Starbucks is going to phase out their disposable coffee cups. Customers will now have to go behind the counter and drink directly from their coffee machines.
A guy bought the last football that Tom Brady threw for a touchdown at an auction on Saturday. Or maybe I should put last in quotation marks, because the next day Brady ended his month-and-a-half long retirement. Maybe the auction winner can get his $518,000 back? Is there a clause in the contract that helps this buyer? I guess the guy has to hope that Brady somehow doesn’t throw another touchdown in his career?
I finally tried Coke’s new Starlight limited edition soda. It’s limited all right. I don’t really think it tastes that much different than regular Coke. (I bought the one with sugar — there’s a “zero sugar” option too.) Maybe it tastes like flat Coke? It’s not bad, just not revolutionary (except for the color, which is a pinkish/raspberry/cranberry red). The company says it’s space-flavored (?), and reviewers online have said it tastes like everything from graham crackers to Skittles to berry and vanilla, which I’m just not getting.
My microwave oven died this week, after 15-20 years of loyal service. I can’t even get the door open because the button doesn’t work anymore. I guess I could pry it open, but if I don’t, I need to give the recycling people in my town a heads-up that there’s a bag of Rice-A-Roni Herb and Butter Rice still inside.
An asteroid the size of a grand piano hit the Earth this week. Some say it was half the size of a giraffe, a measurement I’ve never seen used before, but giraffes are always fun. I’ve always been fascinated by how people use the size of one object to describe other objects. Golf ball-sized hail, a building as tall as two football fields, and now an asteroid the size of a grand piano.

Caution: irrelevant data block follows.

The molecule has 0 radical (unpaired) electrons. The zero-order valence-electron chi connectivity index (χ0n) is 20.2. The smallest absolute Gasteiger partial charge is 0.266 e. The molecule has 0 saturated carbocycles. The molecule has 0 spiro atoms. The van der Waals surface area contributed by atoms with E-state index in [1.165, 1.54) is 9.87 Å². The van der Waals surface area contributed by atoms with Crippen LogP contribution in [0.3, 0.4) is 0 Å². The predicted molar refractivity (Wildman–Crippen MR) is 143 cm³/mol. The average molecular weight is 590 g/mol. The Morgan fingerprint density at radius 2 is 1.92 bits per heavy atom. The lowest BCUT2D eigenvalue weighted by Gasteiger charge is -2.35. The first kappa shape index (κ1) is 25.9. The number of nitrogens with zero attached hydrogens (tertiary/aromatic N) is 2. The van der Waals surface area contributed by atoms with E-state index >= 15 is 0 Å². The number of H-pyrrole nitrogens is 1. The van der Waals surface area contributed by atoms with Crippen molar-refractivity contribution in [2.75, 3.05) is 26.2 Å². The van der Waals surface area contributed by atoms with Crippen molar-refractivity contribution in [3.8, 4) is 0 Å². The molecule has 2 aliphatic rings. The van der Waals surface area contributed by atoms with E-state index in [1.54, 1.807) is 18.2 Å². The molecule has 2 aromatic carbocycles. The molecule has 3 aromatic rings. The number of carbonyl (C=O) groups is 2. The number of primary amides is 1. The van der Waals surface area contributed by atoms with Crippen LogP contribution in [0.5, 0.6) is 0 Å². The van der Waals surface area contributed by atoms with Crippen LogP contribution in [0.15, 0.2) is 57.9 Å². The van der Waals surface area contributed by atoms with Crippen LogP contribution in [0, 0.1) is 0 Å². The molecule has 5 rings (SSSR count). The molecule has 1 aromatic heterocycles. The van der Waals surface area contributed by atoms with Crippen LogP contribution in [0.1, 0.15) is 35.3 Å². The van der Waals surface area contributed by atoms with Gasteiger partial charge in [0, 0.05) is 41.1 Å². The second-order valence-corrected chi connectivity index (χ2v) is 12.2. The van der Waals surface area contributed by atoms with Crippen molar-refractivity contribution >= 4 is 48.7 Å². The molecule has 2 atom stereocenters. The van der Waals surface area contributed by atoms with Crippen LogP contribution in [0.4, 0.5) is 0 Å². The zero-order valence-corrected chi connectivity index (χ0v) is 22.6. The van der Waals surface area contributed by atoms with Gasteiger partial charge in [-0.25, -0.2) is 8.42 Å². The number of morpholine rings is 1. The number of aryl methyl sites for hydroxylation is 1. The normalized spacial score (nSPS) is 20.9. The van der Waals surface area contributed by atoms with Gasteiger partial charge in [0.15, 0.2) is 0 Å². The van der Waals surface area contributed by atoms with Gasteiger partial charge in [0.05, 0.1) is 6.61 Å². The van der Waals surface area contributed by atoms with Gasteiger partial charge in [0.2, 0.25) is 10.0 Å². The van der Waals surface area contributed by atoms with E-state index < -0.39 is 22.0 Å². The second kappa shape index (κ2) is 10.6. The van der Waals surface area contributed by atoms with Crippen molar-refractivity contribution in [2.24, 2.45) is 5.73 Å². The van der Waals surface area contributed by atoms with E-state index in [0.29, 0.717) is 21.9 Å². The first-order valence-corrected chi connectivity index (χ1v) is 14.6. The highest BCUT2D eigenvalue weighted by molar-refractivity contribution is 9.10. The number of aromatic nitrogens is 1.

Liberace played a grand piano the size of an asteroid.
There’s a diamond ring for sale on eBay, but it’s not just any diamond ring. It’s made from ranch dressing. The people at Hidden Valley Ranch heated powdered ranch dressing mix to 2,500 degrees and applied 400 pounds of pressure to create the two-carat ring. The auction will have ended before you read this, but as I write this, the bids have passed $13,000.
I don’t have any comment about it, but it does remind me that I need to pick up some peppercorn ranch dressing this week. And carrots.
In the latest issue of the Post, Amazon senior editor Al Woodworth picks 10 books you might want to read. Here are four more.
What’s So Funny? by David Sipress. A memoir by one of the great New Yorker cartoonists.
From Strength to Strength by Arthur C. Brooks. Brooks writes a useful column for The Atlantic on how to live a better, happier life, and this book is “a roadmap for finding purpose, meaning, and success as we age.”
The Book of Cold Cases by Simone St. James. A true crime blogger gets in over her head when she befriends a woman acquitted of two murders in the 1970s in this novel of the paranormal.
Glamour Road: Color, Fashion, Style, and the Midcentury Automobile by Jeff Stork and Tom Dolle. This handsome book looks at car advertising of the 1950s and ’60s, with a particular emphasis on how women were portrayed in the ads.
Thanks, But …
If you needed more proof just how cool Dolly Parton is, here you go: She has refused to be considered as a nominee for the Rock and Roll Hall of Fame because she hasn’t really done any rock music and hasn’t earned it.
Look, Up in the Sky!
Screen Rant has an intriguing story about the very first Superman painting, which has a Post connection.
National Allied Publications, the publisher of the Superman comic, hired pulp artist H.J. Ward in the early ’40s to create the first painting of the Man of Steel after the successful Action Comics #1 that introduced the character in 1938. He was paid $100, and the plan was to use the painting to promote the Adventures of Superman radio show.